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D-Rose Comeback: Episode III showcasing star's high value

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Three games into the latest Derrick Rose comeback, there are signs of where he can dominate between the ears. And the Bulls need it.

Mike DiNovo-USA TODAY Sports

Derrick Rose has been back for three games in four days over the recent week and showed signs for optimism to Bulls fans. He has scored 43 points to go with 12 assists, 12 rebounds, and four steals in only a little more than 68 minutes, translating to roughly 22.8 points and 6.4 assists per 36 minutes, in the Bulls two wins and one loss, since returning from surgery to repair torn meniscus in his right knee.

The sample is as minute as it is relevant on its face, but the eye test shows explosiveness through holes to attack the rim and the utilization of his dribble to collapse the opposing defense, with the court vision to find open shooters across the court and cutters to the hole.

The drives will always be there with Rose, as his tendency is such. But the identification of the holes through which to drive and the options outside of himself of every drive are a holistic view of the years-removed MVP as a championship-caliber weapon.

The Bulls played a well-paid JV squad on Saturday evening, but Rose logged well over 28 meaningful minutes against a defense that challenged him to move the ball. And Rose didn't just get rid of the ball; he found immediate scoring opportunities with his passes.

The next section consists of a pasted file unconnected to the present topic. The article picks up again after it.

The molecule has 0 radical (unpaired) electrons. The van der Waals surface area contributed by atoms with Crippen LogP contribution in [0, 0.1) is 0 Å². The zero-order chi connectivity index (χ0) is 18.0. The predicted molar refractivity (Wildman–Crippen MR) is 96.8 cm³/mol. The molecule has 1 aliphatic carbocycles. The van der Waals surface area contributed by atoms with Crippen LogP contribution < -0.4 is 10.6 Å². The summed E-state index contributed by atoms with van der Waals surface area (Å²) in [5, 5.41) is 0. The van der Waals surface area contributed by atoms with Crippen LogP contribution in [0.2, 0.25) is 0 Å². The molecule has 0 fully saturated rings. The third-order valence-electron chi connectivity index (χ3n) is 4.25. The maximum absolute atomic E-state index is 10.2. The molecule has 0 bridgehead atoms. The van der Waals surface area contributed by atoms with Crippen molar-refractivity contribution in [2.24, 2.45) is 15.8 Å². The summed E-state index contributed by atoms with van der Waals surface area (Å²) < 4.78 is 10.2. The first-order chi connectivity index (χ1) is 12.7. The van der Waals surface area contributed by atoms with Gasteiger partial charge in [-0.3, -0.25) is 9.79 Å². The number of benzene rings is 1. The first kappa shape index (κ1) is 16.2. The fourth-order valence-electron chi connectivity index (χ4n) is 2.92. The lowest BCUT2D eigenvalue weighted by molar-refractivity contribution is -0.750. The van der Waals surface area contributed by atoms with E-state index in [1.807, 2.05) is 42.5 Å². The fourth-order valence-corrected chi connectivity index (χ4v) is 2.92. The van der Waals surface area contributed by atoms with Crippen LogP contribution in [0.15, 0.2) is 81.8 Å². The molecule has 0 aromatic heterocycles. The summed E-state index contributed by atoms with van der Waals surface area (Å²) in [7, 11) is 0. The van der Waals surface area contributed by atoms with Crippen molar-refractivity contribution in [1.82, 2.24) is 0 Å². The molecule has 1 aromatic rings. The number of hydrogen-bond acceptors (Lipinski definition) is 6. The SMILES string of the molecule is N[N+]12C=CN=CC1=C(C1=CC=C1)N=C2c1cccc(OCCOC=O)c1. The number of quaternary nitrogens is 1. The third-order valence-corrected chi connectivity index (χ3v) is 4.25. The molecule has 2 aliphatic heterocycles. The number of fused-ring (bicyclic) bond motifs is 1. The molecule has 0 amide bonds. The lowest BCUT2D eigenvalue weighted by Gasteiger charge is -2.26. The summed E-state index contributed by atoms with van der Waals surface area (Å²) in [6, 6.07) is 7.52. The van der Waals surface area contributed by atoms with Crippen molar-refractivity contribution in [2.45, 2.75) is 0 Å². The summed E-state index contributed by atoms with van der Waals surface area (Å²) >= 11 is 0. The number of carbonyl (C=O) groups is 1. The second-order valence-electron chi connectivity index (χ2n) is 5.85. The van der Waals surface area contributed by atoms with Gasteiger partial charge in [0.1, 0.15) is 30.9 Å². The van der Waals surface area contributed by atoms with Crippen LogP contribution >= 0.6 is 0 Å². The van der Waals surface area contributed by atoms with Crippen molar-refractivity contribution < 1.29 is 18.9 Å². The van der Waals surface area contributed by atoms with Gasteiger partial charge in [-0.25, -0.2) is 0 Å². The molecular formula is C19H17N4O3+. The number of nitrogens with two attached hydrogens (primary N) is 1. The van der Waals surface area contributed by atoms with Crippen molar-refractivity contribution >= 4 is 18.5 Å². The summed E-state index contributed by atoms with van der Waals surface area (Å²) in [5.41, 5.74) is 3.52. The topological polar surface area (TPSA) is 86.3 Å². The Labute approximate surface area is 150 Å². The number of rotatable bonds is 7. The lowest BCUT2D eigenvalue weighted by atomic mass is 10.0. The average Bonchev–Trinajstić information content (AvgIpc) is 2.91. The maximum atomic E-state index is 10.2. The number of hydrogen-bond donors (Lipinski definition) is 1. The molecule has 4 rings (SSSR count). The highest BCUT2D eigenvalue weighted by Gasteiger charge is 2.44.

These aren't all textbook motions of the head. When his dribble drive is blocked, he uses his dribble to draw defenders away from the off-ball screen or patiently allows his teammates to create efficient shots. He passed defenders to draw help and fired the ball inside, established strong sides on the wing as shooters went weak and fired pinpoint cross-court passes to the open man, and beat a trap by finding Taj Gibson on a hard cut.

The Bulls struggled more than they should have against the 76ers, but Rose took the game over--not only with his penetration--but with his court vision. Those looks won't always be there. And, yes, Rose is shooting at career-low percentages across the board this season, no matter what his health status. But his contribution to any potential playoff success for the Bulls will be through his passes. And his assists begin with his aggression.

It is troubling that only 16 of his 43 shots have come within ten feet since returning from his injury, compared to 14 three-point attempts and eight long two-point attempts, despite his jump shot, historically, being a liability.

Just as many NBA teams live and die by the three-pointer, from night-to-night, the Bulls live and die on their ball movement.

The Bulls have always been a strong inside-out offensive team in the Tom Thibodeau era, but getting inside is the part that depends on who is healthy that night and how well the Bulls can wear down a defense. Getting inside and finishing is always the best way to turn defenders' backs on the three-point line. But, when the game slows down to the better teams in the playoffs, the Bulls have to deceive the opposition into bad footwork.